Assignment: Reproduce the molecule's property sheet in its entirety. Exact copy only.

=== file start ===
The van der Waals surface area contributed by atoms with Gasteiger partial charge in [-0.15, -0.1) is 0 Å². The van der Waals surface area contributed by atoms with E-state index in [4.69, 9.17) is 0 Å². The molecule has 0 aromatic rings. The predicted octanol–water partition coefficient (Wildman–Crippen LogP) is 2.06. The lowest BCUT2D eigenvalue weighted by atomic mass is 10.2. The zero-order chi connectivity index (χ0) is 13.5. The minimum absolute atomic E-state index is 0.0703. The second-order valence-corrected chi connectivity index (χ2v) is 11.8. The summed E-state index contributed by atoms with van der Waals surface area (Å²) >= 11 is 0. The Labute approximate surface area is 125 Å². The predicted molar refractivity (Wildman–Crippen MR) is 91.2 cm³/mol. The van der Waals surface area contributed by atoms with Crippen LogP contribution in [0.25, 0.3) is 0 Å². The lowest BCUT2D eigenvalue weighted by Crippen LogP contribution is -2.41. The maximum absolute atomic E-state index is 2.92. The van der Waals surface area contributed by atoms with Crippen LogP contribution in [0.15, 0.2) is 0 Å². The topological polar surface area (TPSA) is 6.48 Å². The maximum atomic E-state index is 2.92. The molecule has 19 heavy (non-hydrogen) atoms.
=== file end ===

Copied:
The van der Waals surface area contributed by atoms with Gasteiger partial charge in [-0.15, -0.1) is 0 Å². The van der Waals surface area contributed by atoms with E-state index in [4.69, 9.17) is 0 Å². The molecule has 0 aromatic rings. The predicted octanol–water partition coefficient (Wildman–Crippen LogP) is 2.06. The lowest BCUT2D eigenvalue weighted by atomic mass is 10.2. The zero-order chi connectivity index (χ0) is 13.5. The minimum absolute atomic E-state index is 0.0703. The second-order valence-corrected chi connectivity index (χ2v) is 11.8. The summed E-state index contributed by atoms with van der Waals surface area (Å²) >= 11 is 0. The Labute approximate surface area is 125 Å². The predicted molar refractivity (Wildman–Crippen MR) is 91.2 cm³/mol. The van der Waals surface area contributed by atoms with Crippen LogP contribution in [0.25, 0.3) is 0 Å². The lowest BCUT2D eigenvalue weighted by Crippen LogP contribution is -2.41. The maximum absolute atomic E-state index is 2.92. The van der Waals surface area contributed by atoms with Crippen LogP contribution in [0.15, 0.2) is 0 Å². The topological polar surface area (TPSA) is 6.48 Å². The maximum atomic E-state index is 2.92. The molecule has 19 heavy (non-hydrogen) atoms.